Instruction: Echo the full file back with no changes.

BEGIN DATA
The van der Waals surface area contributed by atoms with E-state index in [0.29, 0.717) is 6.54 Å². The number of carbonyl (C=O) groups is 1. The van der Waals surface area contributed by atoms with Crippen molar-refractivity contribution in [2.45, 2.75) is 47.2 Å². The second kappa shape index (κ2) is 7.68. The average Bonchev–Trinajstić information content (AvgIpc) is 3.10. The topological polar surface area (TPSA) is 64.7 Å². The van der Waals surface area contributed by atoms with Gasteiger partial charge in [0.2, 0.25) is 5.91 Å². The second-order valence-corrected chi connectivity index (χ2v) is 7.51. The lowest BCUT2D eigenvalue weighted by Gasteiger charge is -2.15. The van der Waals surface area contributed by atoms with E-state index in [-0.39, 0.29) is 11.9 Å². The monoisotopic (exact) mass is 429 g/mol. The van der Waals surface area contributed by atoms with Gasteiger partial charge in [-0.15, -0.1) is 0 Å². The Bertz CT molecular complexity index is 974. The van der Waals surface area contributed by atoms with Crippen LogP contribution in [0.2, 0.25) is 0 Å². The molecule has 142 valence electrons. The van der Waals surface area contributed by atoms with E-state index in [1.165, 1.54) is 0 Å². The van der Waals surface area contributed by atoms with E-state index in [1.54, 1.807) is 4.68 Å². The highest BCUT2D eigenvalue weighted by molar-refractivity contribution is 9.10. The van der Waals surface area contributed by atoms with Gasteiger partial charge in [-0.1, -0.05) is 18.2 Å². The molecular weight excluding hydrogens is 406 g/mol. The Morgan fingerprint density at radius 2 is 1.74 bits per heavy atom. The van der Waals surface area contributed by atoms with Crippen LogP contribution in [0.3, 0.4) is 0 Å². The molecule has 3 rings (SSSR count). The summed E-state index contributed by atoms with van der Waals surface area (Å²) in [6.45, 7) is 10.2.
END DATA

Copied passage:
The van der Waals surface area contributed by atoms with E-state index in [0.29, 0.717) is 6.54 Å². The number of carbonyl (C=O) groups is 1. The van der Waals surface area contributed by atoms with Crippen molar-refractivity contribution in [2.45, 2.75) is 47.2 Å². The second kappa shape index (κ2) is 7.68. The average Bonchev–Trinajstić information content (AvgIpc) is 3.10. The topological polar surface area (TPSA) is 64.7 Å². The van der Waals surface area contributed by atoms with Gasteiger partial charge in [0.2, 0.25) is 5.91 Å². The second-order valence-corrected chi connectivity index (χ2v) is 7.51. The lowest BCUT2D eigenvalue weighted by Gasteiger charge is -2.15. The van der Waals surface area contributed by atoms with E-state index in [-0.39, 0.29) is 11.9 Å². The monoisotopic (exact) mass is 429 g/mol. The van der Waals surface area contributed by atoms with Gasteiger partial charge in [-0.15, -0.1) is 0 Å². The Bertz CT molecular complexity index is 974. The van der Waals surface area contributed by atoms with Crippen LogP contribution in [0.2, 0.25) is 0 Å². The molecule has 142 valence electrons. The van der Waals surface area contributed by atoms with E-state index in [1.165, 1.54) is 0 Å². The van der Waals surface area contributed by atoms with E-state index in [1.54, 1.807) is 4.68 Å². The highest BCUT2D eigenvalue weighted by molar-refractivity contribution is 9.10. The van der Waals surface area contributed by atoms with Gasteiger partial charge in [-0.1, -0.05) is 18.2 Å². The molecular weight excluding hydrogens is 406 g/mol. The Morgan fingerprint density at radius 2 is 1.74 bits per heavy atom. The van der Waals surface area contributed by atoms with Crippen LogP contribution in [0.3, 0.4) is 0 Å². The molecule has 3 rings (SSSR count). The summed E-state index contributed by atoms with van der Waals surface area (Å²) in [6.45, 7) is 10.2.